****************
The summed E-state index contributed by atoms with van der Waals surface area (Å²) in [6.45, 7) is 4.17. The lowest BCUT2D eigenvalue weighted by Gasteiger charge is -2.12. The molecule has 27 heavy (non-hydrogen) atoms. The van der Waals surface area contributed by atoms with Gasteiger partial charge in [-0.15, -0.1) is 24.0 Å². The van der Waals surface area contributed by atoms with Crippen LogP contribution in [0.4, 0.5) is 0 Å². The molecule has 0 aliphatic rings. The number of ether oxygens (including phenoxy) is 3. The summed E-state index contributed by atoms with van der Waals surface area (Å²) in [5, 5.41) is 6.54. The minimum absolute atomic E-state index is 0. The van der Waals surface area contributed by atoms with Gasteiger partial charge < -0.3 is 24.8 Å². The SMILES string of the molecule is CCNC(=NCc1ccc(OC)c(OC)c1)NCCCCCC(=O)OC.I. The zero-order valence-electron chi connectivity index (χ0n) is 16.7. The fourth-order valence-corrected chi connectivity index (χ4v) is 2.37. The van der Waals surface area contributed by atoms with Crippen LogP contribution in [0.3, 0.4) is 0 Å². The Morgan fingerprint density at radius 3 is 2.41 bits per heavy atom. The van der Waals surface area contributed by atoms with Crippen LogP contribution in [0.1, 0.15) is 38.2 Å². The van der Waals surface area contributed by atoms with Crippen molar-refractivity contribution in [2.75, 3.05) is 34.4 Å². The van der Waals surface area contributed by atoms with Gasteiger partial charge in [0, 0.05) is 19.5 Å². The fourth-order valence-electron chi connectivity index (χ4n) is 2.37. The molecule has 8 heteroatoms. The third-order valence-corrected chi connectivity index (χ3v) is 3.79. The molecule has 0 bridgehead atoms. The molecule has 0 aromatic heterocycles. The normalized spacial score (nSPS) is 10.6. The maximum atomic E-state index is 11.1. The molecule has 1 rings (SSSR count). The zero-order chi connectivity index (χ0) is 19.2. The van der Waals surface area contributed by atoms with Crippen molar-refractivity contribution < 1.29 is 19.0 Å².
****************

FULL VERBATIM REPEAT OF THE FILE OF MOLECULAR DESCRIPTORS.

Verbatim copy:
The summed E-state index contributed by atoms with van der Waals surface area (Å²) in [6.45, 7) is 4.17. The lowest BCUT2D eigenvalue weighted by Gasteiger charge is -2.12. The molecule has 27 heavy (non-hydrogen) atoms. The van der Waals surface area contributed by atoms with Gasteiger partial charge in [-0.15, -0.1) is 24.0 Å². The van der Waals surface area contributed by atoms with Crippen LogP contribution in [0.4, 0.5) is 0 Å². The molecule has 0 aliphatic rings. The number of ether oxygens (including phenoxy) is 3. The summed E-state index contributed by atoms with van der Waals surface area (Å²) in [5, 5.41) is 6.54. The minimum absolute atomic E-state index is 0. The van der Waals surface area contributed by atoms with Gasteiger partial charge < -0.3 is 24.8 Å². The SMILES string of the molecule is CCNC(=NCc1ccc(OC)c(OC)c1)NCCCCCC(=O)OC.I. The zero-order valence-electron chi connectivity index (χ0n) is 16.7. The fourth-order valence-corrected chi connectivity index (χ4v) is 2.37. The van der Waals surface area contributed by atoms with Crippen LogP contribution in [0.3, 0.4) is 0 Å². The Morgan fingerprint density at radius 3 is 2.41 bits per heavy atom. The van der Waals surface area contributed by atoms with Crippen LogP contribution in [0.1, 0.15) is 38.2 Å². The van der Waals surface area contributed by atoms with Crippen molar-refractivity contribution in [2.75, 3.05) is 34.4 Å². The van der Waals surface area contributed by atoms with Gasteiger partial charge in [0, 0.05) is 19.5 Å². The fourth-order valence-electron chi connectivity index (χ4n) is 2.37. The molecule has 8 heteroatoms. The third-order valence-corrected chi connectivity index (χ3v) is 3.79. The molecule has 0 bridgehead atoms. The molecule has 0 aromatic heterocycles. The normalized spacial score (nSPS) is 10.6. The maximum atomic E-state index is 11.1. The molecule has 1 rings (SSSR count). The zero-order chi connectivity index (χ0) is 19.2. The van der Waals surface area contributed by atoms with Crippen molar-refractivity contribution < 1.29 is 19.0 Å².